The War Department was interested in purchasing large quantities of the M42, but due to complicated legal issues, manufacturing rights, and royalties only 15,000 units were purchased. The M42 submachine gun was classified as a substitute standard when the M3 submachine gun was introduced. It is often stated that it used 20-round magazines, which were used in .45-caliber prototypes, but only 25-round magazines were used in the 9mm production version.

Operational use[edit]

Intended for use by U.S. troops at the time of its design, it found more favor being air-dropped to partisan forces in occupied Europe. The weapon was air dropped to supply British-led partisan forces on the island of Crete, where it was used extensively. It also saw use among the partisan forces of the Italian and French Resistance. Some of them were transferred to Dai Li's regular resistance forces in China for use against the Japanese invasion. The United Defense M42 was issued for use by Filipino troops under the Philippine Army and Philippine Constabulary during World War II from 1942 through the Post-World War II era until the 1960s and was used by the local recognized guerrillas from 1942 to 1945 during the Japanese Occupation.[citation needed] The use of the 9 mm caliber allowed resistance forces to use captured ammunition in their weapons, eliminating the need for repeated re-supply drops.

Overall the weapon failed in its intended role (to replace the Thompson) but proved effective in limited use in the hands of resistance forces.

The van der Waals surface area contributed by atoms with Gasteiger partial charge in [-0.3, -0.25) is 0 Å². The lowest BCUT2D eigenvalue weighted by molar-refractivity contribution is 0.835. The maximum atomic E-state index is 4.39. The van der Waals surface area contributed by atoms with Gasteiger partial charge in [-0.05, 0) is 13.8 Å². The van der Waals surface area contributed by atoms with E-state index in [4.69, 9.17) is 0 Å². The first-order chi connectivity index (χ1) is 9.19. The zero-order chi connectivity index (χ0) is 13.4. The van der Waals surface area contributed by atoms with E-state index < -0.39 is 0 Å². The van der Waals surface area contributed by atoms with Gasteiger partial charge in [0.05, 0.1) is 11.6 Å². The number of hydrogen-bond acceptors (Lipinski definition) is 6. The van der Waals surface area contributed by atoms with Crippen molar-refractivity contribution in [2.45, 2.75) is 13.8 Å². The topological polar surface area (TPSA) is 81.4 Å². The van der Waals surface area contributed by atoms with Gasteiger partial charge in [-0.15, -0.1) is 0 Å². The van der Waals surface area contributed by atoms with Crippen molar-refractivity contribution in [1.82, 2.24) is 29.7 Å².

Users[edit]

See also[edit]

Bibliography[edit]

  • Nelson, Thomas B. (1963). The World's Submachine Guns, Volume I. International Small Arms Publishers.
  • Iannamico, Frank. (2004). United States Submachine Guns: From the American 180 to the ZX-7. Moose Lake Publishing. ISBN 0-9742724-0-X.
  • Brophy, William S. (1989). Marlin Firearms: A History of the Guns and the Company That Made Them. Stackpole Books.

References[edit]

  1. ^ Bishop, Chris (1998). The Encyclopedia of Weapons of World War II. New York: Orbis Publishing Ltd. ISBN 0-7607-1022-8.
  2. ^ Canfield, Bruce N. (2006). "M42 UD (United Defense) Submachine Gun". American Rifleman. National Rifle Association. 154 (September): 26&27.
  3. ^ a b c d McNab, Chris (2002). 20th Century Military Uniforms (2nd ed.). Kent: Grange Books. p. 46. ISBN 1-84013-476-3.
  4. ^ Scarlata, Paul (June 2017). "French World War II Small Arms: Part II". Firearms News (15): 36.
  5. ^ Cullen, Stephen M. (2018). World War II Vichy French Security Troops. Men-at-Arms 516. Osprey Publishing. p. 42. ISBN 1472827759.
  6. ^ Battistelli, Pier Paolo; Crociani, Piero (2015). World War II Partisan Warfare in Italy. Elite 207. Osprey Publishing. pp. 27, 36. ISBN 9781472808936.
  7. ^ Scarlata, Paul (1 October 2017). "Yugoslav Part II: World War II small arms: an assortment of small arms from friends and foe alike". Firearms News.

External links[edit]